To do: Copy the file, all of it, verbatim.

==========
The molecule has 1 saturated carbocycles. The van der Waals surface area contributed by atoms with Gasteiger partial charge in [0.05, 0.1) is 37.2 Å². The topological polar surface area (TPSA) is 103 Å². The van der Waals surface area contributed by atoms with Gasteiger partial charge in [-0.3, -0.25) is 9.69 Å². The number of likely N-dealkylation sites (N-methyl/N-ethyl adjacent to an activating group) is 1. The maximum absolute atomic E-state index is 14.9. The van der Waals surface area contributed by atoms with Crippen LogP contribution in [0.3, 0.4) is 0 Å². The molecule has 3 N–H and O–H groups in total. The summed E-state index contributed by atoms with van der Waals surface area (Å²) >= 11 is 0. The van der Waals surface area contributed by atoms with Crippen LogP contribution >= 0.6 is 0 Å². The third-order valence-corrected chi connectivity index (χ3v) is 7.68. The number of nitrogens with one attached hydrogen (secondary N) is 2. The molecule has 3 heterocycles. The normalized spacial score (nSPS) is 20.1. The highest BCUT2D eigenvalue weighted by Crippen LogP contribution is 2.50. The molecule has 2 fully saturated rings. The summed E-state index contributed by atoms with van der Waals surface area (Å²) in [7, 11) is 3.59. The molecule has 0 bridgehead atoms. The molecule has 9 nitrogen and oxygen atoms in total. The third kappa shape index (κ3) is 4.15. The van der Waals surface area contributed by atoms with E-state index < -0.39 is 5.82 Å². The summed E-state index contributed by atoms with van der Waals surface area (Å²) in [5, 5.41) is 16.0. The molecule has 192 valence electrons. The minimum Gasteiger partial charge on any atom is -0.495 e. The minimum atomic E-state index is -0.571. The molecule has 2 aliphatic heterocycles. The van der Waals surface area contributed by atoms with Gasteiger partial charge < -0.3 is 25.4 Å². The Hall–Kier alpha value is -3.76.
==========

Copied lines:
The molecule has 1 saturated carbocycles. The van der Waals surface area contributed by atoms with Gasteiger partial charge in [0.05, 0.1) is 37.2 Å². The topological polar surface area (TPSA) is 103 Å². The van der Waals surface area contributed by atoms with Gasteiger partial charge in [-0.3, -0.25) is 9.69 Å². The number of likely N-dealkylation sites (N-methyl/N-ethyl adjacent to an activating group) is 1. The maximum absolute atomic E-state index is 14.9. The van der Waals surface area contributed by atoms with Crippen LogP contribution in [0.3, 0.4) is 0 Å². The molecule has 3 N–H and O–H groups in total. The summed E-state index contributed by atoms with van der Waals surface area (Å²) >= 11 is 0. The van der Waals surface area contributed by atoms with Crippen LogP contribution >= 0.6 is 0 Å². The third-order valence-corrected chi connectivity index (χ3v) is 7.68. The number of nitrogens with one attached hydrogen (secondary N) is 2. The molecule has 3 heterocycles. The normalized spacial score (nSPS) is 20.1. The highest BCUT2D eigenvalue weighted by Crippen LogP contribution is 2.50. The molecule has 2 fully saturated rings. The summed E-state index contributed by atoms with van der Waals surface area (Å²) in [7, 11) is 3.59. The molecule has 0 bridgehead atoms. The molecule has 9 nitrogen and oxygen atoms in total. The third kappa shape index (κ3) is 4.15. The van der Waals surface area contributed by atoms with E-state index < -0.39 is 5.82 Å². The summed E-state index contributed by atoms with van der Waals surface area (Å²) in [5, 5.41) is 16.0. The molecule has 192 valence electrons. The minimum Gasteiger partial charge on any atom is -0.495 e. The minimum atomic E-state index is -0.571. The molecule has 2 aliphatic heterocycles. The van der Waals surface area contributed by atoms with Gasteiger partial charge < -0.3 is 25.4 Å². The Hall–Kier alpha value is -3.76.